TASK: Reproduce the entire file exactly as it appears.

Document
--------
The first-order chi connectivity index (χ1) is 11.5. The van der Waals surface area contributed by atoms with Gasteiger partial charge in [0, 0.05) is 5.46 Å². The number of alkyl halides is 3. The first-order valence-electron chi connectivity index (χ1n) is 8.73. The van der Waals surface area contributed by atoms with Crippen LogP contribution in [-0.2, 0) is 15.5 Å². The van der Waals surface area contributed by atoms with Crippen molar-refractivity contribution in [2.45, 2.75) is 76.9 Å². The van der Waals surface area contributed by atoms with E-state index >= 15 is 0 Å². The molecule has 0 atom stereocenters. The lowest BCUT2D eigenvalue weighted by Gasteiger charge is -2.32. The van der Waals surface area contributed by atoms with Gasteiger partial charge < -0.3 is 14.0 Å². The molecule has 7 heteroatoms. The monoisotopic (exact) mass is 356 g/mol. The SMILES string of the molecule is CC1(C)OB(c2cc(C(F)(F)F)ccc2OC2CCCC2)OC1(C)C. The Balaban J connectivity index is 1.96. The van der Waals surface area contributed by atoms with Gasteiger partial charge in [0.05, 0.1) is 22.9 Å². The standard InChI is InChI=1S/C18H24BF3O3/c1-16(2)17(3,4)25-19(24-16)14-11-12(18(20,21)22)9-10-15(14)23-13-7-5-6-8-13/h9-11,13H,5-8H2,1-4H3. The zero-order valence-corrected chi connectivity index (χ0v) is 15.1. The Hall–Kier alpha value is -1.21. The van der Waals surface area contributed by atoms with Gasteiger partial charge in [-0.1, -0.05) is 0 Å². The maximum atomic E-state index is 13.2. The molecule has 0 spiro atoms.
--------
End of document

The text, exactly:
The first-order chi connectivity index (χ1) is 11.5. The van der Waals surface area contributed by atoms with Gasteiger partial charge in [0, 0.05) is 5.46 Å². The number of alkyl halides is 3. The first-order valence-electron chi connectivity index (χ1n) is 8.73. The van der Waals surface area contributed by atoms with Crippen LogP contribution in [-0.2, 0) is 15.5 Å². The van der Waals surface area contributed by atoms with Crippen molar-refractivity contribution in [2.45, 2.75) is 76.9 Å². The van der Waals surface area contributed by atoms with E-state index >= 15 is 0 Å². The molecule has 0 atom stereocenters. The lowest BCUT2D eigenvalue weighted by Gasteiger charge is -2.32. The van der Waals surface area contributed by atoms with Gasteiger partial charge < -0.3 is 14.0 Å². The molecule has 7 heteroatoms. The monoisotopic (exact) mass is 356 g/mol. The SMILES string of the molecule is CC1(C)OB(c2cc(C(F)(F)F)ccc2OC2CCCC2)OC1(C)C. The Balaban J connectivity index is 1.96. The van der Waals surface area contributed by atoms with Gasteiger partial charge in [0.05, 0.1) is 22.9 Å². The standard InChI is InChI=1S/C18H24BF3O3/c1-16(2)17(3,4)25-19(24-16)14-11-12(18(20,21)22)9-10-15(14)23-13-7-5-6-8-13/h9-11,13H,5-8H2,1-4H3. The zero-order valence-corrected chi connectivity index (χ0v) is 15.1. The Hall–Kier alpha value is -1.21. The van der Waals surface area contributed by atoms with Gasteiger partial charge in [-0.1, -0.05) is 0 Å². The maximum atomic E-state index is 13.2. The molecule has 0 spiro atoms.